Property and Prophets: The Evolution of Economic Institutions and Ideologies Hardcover – Nov 20 2002
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About the Author
University of Utah
Top Customer Reviews
The reason is that Property and Prophets is too short for what it wants to cover. I think that the strength of his other book is that, while it is much longer and more expensive, it explains everything, including his approach to understanding ideas historically.
Most Helpful Customer Reviews on Amazon.com (beta)
At the dawn of the 21st century we find ourselves in the midst of a new wave of globalization that has resurrected centuries old debates over the efficacy of markets; those debates are described in this book. Those struggling to put people over profits should reconnect with the centuries of ideological struggle that preceded them and make Hunt's critical perspective required reading.
1) It does a good job explaining the advent of capitalism and how this system differs form it predecessors.
2) It focuses on economics more than economists (as opposed to the Worldly Philosophers).
3) It gives you view of past and modern economic theory and practice that you are unlikely to encounter in mainstream economic books, popular press articles, or lectures.
All that being said the text is somewhat short for all the topics it attempts to touch on; however, no student has ever complained about a required text being a little too short. Also, the book is not a stand-alone introduction to economics. What I mean is the author assumes that readers are at least somewhat familiar with modern neoclassical and Keynesian economics (insert your prefix of choice for the latter). Overall, it does do the intended job of introducing the reader to historical and contemporary radical critiques of capitalism. Economists often forget that our discipline, and capitalism in general, has a difficult time answering some pretty basic ethical, anthropological, and metaphysical questions (let alone the hard ones). So reads this book and ponder some of these issues, you might find answers to them and you might not, but remembers as Voltaire said, "Burning is not answering".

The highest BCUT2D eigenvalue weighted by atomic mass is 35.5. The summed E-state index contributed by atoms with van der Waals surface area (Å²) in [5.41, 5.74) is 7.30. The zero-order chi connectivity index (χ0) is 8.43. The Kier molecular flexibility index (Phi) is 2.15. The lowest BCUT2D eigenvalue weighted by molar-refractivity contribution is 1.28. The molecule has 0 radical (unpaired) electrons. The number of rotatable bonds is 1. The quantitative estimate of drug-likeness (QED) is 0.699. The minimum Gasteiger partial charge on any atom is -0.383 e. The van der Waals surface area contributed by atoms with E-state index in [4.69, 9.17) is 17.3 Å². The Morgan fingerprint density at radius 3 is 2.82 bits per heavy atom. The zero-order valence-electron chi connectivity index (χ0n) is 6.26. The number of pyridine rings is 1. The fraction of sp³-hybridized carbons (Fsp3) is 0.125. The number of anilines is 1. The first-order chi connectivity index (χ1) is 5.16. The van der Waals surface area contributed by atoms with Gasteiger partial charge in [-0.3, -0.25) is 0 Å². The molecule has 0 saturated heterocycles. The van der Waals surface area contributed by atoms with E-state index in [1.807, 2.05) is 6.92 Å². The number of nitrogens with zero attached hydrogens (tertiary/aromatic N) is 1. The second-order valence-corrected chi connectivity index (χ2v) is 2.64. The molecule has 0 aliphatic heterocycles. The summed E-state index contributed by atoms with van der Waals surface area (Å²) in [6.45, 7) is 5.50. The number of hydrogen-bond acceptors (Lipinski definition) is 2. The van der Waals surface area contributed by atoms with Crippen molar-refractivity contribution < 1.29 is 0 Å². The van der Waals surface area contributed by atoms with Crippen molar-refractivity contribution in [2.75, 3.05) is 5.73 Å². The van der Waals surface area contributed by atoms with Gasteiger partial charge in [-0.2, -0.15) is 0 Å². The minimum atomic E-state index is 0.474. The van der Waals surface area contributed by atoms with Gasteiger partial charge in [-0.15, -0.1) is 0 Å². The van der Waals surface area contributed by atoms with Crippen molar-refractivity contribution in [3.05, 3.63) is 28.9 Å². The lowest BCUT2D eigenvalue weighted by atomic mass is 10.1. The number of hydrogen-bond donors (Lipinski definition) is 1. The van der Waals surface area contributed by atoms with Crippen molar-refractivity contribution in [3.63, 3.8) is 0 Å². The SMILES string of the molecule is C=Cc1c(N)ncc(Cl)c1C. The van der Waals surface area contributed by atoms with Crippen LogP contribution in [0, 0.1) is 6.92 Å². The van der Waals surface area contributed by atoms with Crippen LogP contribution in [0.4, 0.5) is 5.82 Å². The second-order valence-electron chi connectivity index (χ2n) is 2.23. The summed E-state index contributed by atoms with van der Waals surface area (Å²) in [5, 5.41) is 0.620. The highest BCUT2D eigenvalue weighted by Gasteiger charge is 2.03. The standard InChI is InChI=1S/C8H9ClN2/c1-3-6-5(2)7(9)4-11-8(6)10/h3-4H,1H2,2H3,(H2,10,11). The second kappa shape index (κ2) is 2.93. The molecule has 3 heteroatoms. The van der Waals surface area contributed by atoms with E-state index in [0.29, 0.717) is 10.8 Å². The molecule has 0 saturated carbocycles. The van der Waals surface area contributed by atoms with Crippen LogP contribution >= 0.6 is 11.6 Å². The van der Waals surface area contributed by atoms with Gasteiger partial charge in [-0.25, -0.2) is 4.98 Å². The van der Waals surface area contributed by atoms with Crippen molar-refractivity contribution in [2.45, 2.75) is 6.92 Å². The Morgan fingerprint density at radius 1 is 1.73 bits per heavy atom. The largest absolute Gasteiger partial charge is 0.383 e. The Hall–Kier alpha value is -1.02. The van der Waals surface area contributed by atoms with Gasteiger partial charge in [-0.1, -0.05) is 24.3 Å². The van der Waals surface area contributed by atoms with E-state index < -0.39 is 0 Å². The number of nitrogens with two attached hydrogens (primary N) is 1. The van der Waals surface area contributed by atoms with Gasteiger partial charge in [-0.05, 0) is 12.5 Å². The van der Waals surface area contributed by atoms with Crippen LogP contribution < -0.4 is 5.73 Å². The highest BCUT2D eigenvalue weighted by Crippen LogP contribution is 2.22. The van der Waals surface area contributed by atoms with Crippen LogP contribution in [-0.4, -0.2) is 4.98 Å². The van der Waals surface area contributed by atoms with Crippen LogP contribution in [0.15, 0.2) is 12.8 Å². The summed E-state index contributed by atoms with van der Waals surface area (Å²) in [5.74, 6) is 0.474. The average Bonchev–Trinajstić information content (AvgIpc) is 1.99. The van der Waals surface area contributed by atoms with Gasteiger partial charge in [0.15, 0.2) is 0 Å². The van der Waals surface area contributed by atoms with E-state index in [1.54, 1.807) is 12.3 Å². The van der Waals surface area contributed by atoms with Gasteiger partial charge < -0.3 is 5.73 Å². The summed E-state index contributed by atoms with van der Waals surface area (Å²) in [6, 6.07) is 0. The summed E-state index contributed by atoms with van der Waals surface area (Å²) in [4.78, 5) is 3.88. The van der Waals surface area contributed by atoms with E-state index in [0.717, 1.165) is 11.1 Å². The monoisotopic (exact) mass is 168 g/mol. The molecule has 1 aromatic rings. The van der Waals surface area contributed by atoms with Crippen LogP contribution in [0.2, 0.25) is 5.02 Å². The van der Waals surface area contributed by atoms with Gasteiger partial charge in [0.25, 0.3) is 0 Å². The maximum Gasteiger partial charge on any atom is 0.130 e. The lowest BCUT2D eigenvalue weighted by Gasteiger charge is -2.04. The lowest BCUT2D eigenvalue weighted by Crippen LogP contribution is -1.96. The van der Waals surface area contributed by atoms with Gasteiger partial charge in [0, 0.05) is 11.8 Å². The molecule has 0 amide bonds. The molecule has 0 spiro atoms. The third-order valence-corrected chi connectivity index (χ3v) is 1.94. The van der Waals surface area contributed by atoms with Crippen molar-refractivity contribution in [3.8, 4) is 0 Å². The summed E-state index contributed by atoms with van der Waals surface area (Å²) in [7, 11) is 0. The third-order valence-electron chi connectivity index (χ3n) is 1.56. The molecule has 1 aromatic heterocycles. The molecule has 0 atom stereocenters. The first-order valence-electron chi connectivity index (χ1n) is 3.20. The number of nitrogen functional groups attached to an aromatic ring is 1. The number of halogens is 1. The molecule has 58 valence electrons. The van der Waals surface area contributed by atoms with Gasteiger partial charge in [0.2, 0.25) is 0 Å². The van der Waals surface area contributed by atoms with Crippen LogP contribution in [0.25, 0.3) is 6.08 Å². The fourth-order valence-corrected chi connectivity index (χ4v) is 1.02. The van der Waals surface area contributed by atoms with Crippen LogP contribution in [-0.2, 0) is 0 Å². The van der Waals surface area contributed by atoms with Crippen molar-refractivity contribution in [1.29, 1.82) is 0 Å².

The book doesn't say "life was great until capitalism occurred then it was awful." It describes the improvements, it just doesn't think that it's the "End of History" economically speaking. It gives a fair overview of communism and socialism, it doesn't say that Russia is the best country because they've adopted a corrupted, bastard version of communism though.
Why do conservatives hate this book? It's because it's not a capitalist love fest that they want everybody to buy into. It gives readers the pros and cons of the system and as I stated even some radical critiques. For instance, it gives the theory that without the military industrial complex then we would simply not have enough jobs for everybody. Is that so radical? I don't think so at all, Western Europe doesn't have a huge military industrial complex but unemployment is high (not just now, but it has been). Another radical idea is that the proponents of totally free markets don't always have empirical evidence to support it. They're philosophizing about it, like Austrian/Ron Paul types who don't ever do any studies.
Another reason why they hate the book is that knowing what occurred during industrialization compared to the US right now is mind boggling. The market was freer but people made less and more people were poor than today but less people were serfs or slaves as it was before. Somebody who grew up in the late 1700s and 1800s would have thought capitalism was the only way to go since no other countries or systems had ever had better economic systems. Today, we do know that there are better ways to manage an economy and very few people want a totally unregulated economy.
Read the book, it's worth your time. It's easy to read, it informs you about what the world used to be like economically speaking and it offers you critiques that the corporately owned media will never talk about. You'll enjoy this book if you like economics and politics.
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